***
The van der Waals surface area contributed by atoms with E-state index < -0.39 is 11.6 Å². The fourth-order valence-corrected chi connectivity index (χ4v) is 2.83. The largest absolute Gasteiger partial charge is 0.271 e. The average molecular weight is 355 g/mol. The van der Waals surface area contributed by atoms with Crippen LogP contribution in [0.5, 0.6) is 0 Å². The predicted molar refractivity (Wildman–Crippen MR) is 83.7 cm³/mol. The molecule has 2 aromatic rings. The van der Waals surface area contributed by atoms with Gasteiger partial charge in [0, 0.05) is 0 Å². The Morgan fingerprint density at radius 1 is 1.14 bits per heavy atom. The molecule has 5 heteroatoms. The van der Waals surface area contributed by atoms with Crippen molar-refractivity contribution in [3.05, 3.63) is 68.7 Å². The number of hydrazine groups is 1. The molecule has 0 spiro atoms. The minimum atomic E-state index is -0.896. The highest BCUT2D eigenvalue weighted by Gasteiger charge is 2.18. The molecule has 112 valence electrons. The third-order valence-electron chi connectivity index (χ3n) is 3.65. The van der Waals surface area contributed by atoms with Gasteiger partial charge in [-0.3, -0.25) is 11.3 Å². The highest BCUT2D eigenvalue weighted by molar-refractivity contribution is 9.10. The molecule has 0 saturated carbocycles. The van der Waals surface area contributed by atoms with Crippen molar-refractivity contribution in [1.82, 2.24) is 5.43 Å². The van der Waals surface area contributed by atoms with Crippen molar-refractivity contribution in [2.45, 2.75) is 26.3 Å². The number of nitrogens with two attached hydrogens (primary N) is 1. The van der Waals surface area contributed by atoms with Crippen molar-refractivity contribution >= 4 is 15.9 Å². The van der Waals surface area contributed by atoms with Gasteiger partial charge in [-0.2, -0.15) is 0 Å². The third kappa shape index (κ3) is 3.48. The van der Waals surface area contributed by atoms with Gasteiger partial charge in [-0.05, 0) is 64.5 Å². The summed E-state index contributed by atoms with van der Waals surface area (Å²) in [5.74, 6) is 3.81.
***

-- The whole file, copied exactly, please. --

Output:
The van der Waals surface area contributed by atoms with E-state index < -0.39 is 11.6 Å². The fourth-order valence-corrected chi connectivity index (χ4v) is 2.83. The largest absolute Gasteiger partial charge is 0.271 e. The average molecular weight is 355 g/mol. The van der Waals surface area contributed by atoms with Crippen LogP contribution in [0.5, 0.6) is 0 Å². The predicted molar refractivity (Wildman–Crippen MR) is 83.7 cm³/mol. The molecule has 2 aromatic rings. The van der Waals surface area contributed by atoms with Gasteiger partial charge in [0, 0.05) is 0 Å². The Morgan fingerprint density at radius 1 is 1.14 bits per heavy atom. The molecule has 5 heteroatoms. The van der Waals surface area contributed by atoms with Crippen molar-refractivity contribution in [3.05, 3.63) is 68.7 Å². The number of hydrazine groups is 1. The molecule has 0 spiro atoms. The minimum atomic E-state index is -0.896. The highest BCUT2D eigenvalue weighted by Gasteiger charge is 2.18. The molecule has 112 valence electrons. The third-order valence-electron chi connectivity index (χ3n) is 3.65. The van der Waals surface area contributed by atoms with Gasteiger partial charge in [-0.3, -0.25) is 11.3 Å². The highest BCUT2D eigenvalue weighted by molar-refractivity contribution is 9.10. The molecule has 0 saturated carbocycles. The van der Waals surface area contributed by atoms with Crippen molar-refractivity contribution in [1.82, 2.24) is 5.43 Å². The van der Waals surface area contributed by atoms with Crippen molar-refractivity contribution in [2.45, 2.75) is 26.3 Å². The number of nitrogens with two attached hydrogens (primary N) is 1. The van der Waals surface area contributed by atoms with Crippen molar-refractivity contribution >= 4 is 15.9 Å². The van der Waals surface area contributed by atoms with Gasteiger partial charge in [-0.2, -0.15) is 0 Å². The third kappa shape index (κ3) is 3.48. The van der Waals surface area contributed by atoms with Gasteiger partial charge in [-0.05, 0) is 64.5 Å². The summed E-state index contributed by atoms with van der Waals surface area (Å²) in [5.74, 6) is 3.81.